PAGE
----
Bell Canada is alerting customers after hackers illegally accessed the information of fewer than 100,000 customers, the telecom giant told CBC News.
The breach comes just eight months after 1.9 million customer emails were stolen from Bell’s database by an anonymous hacker.
The information obtained in the latest breach included details such as names, email addresses, account user names and numbers, as well as phone numbers.
Bell said there was no indication that credit card, banking or other information was accessed.
But, it would not say when the breach took place or whether it was related to a past incident.
Bell Canada confirms data breach, says hackers accessed customer information including names, email addresses and in some cases phone numbers and user names. Credit cards not thought to be affected. pic.twitter.com/vbGyLCNstW
“We apologize to our customers and are contacting all those affected,” said Bell spokesperson Marc Choma in an email.
Bell, the country’s largest telecommunications firm, added that it had notified appropriate government agencies including the Office of the Privacy Commissioner of Canada.
“Bell works closely with law enforcement, government and the broader technology industry to combat the growth of cybercrimes, and we have successfully supported law enforcement in past prosecutions of hackers,” Choma said.
Tobi Cohen, a spokesperson for the Office of the Privacy Commissioner, confirmed in an email that Bell had notified it of the breach and that it is following up with the company to get more information and “determine follow up actions.”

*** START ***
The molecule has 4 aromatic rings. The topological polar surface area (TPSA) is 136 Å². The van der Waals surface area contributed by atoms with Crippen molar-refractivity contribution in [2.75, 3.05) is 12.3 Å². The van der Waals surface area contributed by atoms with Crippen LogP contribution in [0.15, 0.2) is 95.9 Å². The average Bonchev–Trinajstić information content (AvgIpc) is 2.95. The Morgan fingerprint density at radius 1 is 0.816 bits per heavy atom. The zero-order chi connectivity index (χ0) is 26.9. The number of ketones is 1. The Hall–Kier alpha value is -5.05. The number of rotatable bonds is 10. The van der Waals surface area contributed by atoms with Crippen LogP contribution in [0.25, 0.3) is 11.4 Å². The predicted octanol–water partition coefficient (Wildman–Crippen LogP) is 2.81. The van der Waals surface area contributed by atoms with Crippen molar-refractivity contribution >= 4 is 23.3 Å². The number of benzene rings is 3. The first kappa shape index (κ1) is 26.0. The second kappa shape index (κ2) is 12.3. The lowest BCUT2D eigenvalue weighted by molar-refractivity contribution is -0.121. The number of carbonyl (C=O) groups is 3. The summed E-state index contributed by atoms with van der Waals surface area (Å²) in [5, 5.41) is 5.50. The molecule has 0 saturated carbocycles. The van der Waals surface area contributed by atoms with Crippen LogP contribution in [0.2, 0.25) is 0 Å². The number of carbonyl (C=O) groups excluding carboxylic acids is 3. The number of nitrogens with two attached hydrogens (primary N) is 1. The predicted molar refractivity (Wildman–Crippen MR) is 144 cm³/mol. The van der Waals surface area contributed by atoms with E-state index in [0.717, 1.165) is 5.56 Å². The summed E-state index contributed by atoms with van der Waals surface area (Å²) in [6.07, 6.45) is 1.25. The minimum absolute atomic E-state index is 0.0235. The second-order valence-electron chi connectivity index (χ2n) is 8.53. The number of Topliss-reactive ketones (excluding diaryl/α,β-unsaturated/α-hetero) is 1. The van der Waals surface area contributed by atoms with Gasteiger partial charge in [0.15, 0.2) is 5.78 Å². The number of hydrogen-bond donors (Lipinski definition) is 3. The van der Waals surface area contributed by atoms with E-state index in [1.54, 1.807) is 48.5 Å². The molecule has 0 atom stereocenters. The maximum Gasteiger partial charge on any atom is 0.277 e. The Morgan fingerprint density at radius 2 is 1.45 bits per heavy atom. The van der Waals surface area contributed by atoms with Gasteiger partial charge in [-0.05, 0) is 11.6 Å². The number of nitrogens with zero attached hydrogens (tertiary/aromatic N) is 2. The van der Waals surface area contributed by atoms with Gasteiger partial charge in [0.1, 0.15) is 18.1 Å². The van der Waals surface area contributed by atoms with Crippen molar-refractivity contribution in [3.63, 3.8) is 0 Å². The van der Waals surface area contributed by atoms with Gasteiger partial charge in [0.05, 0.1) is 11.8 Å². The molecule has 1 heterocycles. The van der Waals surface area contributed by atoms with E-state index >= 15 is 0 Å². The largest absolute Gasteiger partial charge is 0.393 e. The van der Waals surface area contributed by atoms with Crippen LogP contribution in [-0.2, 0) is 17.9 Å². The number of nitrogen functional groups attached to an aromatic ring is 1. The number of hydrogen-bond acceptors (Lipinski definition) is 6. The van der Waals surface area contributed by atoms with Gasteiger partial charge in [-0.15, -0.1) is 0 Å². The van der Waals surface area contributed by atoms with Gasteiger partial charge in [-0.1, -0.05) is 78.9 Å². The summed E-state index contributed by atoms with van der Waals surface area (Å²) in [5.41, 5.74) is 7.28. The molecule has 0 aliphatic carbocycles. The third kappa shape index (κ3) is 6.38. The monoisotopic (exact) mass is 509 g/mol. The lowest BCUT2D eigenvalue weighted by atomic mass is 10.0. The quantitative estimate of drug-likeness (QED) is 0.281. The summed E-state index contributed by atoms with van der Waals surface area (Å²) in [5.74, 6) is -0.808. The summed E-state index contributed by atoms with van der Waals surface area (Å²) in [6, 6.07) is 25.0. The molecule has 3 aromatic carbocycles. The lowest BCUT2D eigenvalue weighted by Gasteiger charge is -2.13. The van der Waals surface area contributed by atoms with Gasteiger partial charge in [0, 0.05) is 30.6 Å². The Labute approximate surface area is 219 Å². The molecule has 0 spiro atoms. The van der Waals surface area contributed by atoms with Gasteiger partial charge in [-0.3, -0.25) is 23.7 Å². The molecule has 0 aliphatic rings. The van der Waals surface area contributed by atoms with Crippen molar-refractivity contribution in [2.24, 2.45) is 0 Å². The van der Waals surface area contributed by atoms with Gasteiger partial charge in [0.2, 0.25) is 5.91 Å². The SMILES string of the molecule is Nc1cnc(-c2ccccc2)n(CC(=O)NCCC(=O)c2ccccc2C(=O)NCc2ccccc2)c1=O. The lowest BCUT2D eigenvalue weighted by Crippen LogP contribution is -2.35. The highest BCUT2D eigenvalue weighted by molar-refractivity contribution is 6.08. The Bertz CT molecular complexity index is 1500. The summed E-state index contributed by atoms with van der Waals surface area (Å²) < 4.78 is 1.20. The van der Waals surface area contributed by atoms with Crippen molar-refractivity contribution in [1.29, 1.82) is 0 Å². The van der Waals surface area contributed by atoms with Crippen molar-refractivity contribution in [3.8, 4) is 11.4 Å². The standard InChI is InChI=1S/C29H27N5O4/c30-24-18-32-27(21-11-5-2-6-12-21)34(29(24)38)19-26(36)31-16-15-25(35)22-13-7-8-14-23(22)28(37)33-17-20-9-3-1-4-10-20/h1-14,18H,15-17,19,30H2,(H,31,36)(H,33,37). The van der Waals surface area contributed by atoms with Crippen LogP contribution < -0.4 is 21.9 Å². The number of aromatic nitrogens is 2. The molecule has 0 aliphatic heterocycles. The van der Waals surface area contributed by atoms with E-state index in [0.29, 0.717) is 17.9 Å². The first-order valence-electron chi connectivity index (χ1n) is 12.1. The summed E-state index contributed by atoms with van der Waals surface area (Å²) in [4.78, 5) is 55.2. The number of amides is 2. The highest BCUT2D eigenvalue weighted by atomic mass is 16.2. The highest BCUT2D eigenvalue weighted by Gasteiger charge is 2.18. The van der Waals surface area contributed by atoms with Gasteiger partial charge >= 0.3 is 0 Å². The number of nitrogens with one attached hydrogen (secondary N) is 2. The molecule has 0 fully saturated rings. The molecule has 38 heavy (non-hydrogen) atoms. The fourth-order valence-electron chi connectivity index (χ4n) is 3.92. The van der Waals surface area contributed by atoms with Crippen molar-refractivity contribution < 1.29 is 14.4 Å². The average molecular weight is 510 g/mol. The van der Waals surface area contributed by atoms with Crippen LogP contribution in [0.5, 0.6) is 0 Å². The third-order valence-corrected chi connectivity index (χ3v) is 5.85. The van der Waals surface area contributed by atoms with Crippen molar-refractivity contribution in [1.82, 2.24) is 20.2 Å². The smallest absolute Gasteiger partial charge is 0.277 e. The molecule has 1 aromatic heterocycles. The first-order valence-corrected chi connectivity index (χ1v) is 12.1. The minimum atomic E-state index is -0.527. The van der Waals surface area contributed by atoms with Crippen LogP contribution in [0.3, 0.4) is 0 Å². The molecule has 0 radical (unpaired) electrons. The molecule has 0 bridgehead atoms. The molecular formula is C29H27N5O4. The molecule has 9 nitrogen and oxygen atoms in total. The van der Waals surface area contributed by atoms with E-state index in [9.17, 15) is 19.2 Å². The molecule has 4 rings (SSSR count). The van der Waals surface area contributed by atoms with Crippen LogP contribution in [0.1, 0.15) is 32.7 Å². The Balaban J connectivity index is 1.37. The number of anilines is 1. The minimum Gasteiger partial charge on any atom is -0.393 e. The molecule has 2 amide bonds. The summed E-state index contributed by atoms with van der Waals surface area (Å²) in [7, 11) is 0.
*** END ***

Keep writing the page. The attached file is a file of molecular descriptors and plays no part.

The RCMP is also investigating.
Chester Wisniewski, an expert at the data security firm Sophos Canada, said the breach did make customers more likely to be victimized by potential phishing attacks; as seen in other big breaches like those at LinkedIn and Ashley Madison.
“When you see email addresses leaked, that’s a really good thing for spammers and phishing attacks through email, because they know that if you’re in Bell’s database, you likely to have some sort of commercial relationship with Bell,” he said.
“So, they can send you one of those fake emails saying, ‘Hey your cell phone bill is due, click here to login.'”
Wisniewski added that Bell was under no legal obligation to notify customers of the breach, because stolen email addresses are not considered personally identifiable such as a driver’s licence or social insurance number.
“A lot of times when companies lose this kind of information, they don’t even tell you,” he said. “The good thing about them telling us is to put us on alert for those types of things now.”
A person or group claiming to be behind the attack against Bell in May warned in an online post that more data would be leaked if Bell did not co-operate.